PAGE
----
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Weekly Independent Local News
Friday, May 24, 2024


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Ambulance response time is 26 minues to Trent Lakes


The results of an annual patient survey done by the Peterborough County/City Paramedics (PCCP) were presented to Trent Lakes Council this week.

Patricia Bromfield, Peterborough Chief Paramedic told council that PCCP currently has 76 full time staff, 64 part-time staff and has a fleet of 17 ambulances and one Bariatric Truck which is used to carry severely obese people.

PCCP did a survey of patients and caregivers between October and December of 2023, she said.

Some of the survey highlights dealing with Trent Lakes revealed that there were 674 calls to Trent Lakes and the average response time was 26.36 minutes.

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The Lakefield & District Lions Club hosted a fundraiser for Peddle for Hope, Cops for Cancer on Saturday May 18th. The Lions set up their food truck at the Buckhorn Foodland where proceeds from the day went directly to Cops for Cancer.
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Septic re-inspection program on the agenda in Douro-Dummer


The topic of the day at the Douro-Dummer council meeting on Tuesday was septic re-inspection. The gallery was overflowing in to the hallway with over 70 people in attendance. Council had to remind the gallery on a number of occasions that this was not a public meeting and comments and questions would not be accepted from the gallery.

There were four delegations set to speak on various aspects of the municipal septic re-inspection program, but one of the delegations gave their ten minutes to a colleague.

Chris Maffli was to speak on

amendments to By-law 2021-74 Administrative and Enforcement of the Building Code Act, but gave his time to April Hope who presented a 35 page report covering all aspects of the program. Maffli said he would register for another delegation in the future.

The first delegate to speak was Marie Howran. Howran gave a recap of a community Town Hall meeting that was held in Warsaw on May 2, 2024. Howran said the purpose of this meeting was to hold open discussions in the form of “the good old fashioned town hall” where citizens could speak openly without the fear of impact from local government.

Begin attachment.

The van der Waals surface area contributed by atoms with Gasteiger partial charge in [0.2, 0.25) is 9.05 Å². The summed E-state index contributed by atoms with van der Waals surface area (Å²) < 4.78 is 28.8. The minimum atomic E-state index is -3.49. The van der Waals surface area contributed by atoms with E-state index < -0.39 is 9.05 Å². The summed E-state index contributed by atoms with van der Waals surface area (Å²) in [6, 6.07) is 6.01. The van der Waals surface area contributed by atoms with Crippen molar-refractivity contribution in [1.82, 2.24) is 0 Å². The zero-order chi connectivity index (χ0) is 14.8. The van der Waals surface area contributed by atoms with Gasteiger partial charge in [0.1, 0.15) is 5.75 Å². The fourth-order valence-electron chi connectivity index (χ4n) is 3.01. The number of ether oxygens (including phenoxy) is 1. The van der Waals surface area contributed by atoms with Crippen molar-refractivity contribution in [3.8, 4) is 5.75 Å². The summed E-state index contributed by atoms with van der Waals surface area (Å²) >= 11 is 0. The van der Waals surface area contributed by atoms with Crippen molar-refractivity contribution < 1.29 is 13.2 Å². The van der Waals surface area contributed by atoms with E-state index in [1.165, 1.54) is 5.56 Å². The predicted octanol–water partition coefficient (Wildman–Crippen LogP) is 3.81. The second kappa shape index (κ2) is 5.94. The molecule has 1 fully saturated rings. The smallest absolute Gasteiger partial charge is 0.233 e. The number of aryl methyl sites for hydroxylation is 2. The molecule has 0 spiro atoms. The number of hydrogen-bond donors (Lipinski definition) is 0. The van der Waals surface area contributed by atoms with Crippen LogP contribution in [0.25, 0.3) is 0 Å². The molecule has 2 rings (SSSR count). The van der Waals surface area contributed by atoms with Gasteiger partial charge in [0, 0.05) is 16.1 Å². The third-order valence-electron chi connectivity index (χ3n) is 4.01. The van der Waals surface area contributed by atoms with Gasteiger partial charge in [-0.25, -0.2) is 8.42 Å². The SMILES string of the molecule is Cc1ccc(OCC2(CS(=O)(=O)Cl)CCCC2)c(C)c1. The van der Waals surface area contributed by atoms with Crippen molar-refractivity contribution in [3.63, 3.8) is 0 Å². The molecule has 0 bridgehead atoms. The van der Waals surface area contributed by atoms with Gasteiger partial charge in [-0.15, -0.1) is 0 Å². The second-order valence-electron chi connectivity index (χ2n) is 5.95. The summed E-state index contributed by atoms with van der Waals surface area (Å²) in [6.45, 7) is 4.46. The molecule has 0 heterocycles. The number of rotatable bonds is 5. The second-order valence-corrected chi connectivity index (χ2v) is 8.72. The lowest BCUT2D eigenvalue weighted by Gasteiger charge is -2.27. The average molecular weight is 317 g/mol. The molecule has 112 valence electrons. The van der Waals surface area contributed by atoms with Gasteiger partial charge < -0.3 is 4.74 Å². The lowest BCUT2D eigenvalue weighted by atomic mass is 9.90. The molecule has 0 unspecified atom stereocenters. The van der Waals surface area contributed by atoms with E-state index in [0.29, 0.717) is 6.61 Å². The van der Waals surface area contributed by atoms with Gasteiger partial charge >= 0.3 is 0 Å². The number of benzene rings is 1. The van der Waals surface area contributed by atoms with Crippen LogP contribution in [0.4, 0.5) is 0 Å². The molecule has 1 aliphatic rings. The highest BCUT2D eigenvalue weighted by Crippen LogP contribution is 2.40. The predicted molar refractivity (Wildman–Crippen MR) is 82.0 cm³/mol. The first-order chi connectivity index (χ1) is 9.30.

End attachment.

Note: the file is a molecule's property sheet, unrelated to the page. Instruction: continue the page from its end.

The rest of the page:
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Trent Lakes rejects moratorium request


Trent Lakes Council did not pass a Notice of Motion this week calling on the Ontario government to put an immediate temporary moratorium on all new gravel mining applications.

The motion was introduced by Councillor Peter Franzen.  It asked that the government consult with First Nations, affected communities independent experts and scientists to chart a new path forward for gravel mining in Ontario.

Councillor Franzen said that 40 or 50 other Ontario municipalities have already passed the motion and that a report from the Office of the Auditor General concluded that the province does not have effective systems and processes in place to ensure compliance with the Aggregate Resources Act.

“I think this helps us protect our environment,” Franzen said.

Deputy Mayor Carol Armstrong said that although the motion has merit she was not going to support it because Dewdney Mountain Farms currently has a complaint against Trent Lakes before the Superior Court of Ontario and they are asking for $15 million.

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Green Economy Peterborough Celebrates Local Business

When nature calls, Otonabee Conservation has the answer for all to comfortably enjoy nature

TSW Opens For Navigation Season

Collision on County Road 507 Claims Life

Serious Motorcycle Crash Closes County Road 32

Done but not forgotten

Peterborough & the Kawarthas named the Inaugural Water Ways Destination of the Year

Lakefield Legion Branch #77 Election held last week

Christopher and Jennifer Tworkowski Recognized

Kevin T. Heffernan

Kawartha Wild

Editorial by Terry McQuitty

Accidental Columnist by Marnie Clement

Lakefield Historical Society by Michael Chappell

Book Review by Barry Mutter

@yourlibrary by Kacie Gardiner

Mature Living by Terri Williams Kinghorn

Golden Years Club Update



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"Unheralded" the Documentary

This short documentary is a portrait of a tiny town, Lakefield, Ontario, and its independent weekly, the Herald. Across North America, newspapers are dying, but in Lakefield, Terry McQuitty, the town paper’s publisher, carries on a rich, 150-year-old tradition. Set to the pace of small-town life, Unheralded is a testament to the vital role newspapers can still play, and the close bond between reporter and reader.

Aaron Hancox   2011
Link to full doc provided by the National Film Board of Canada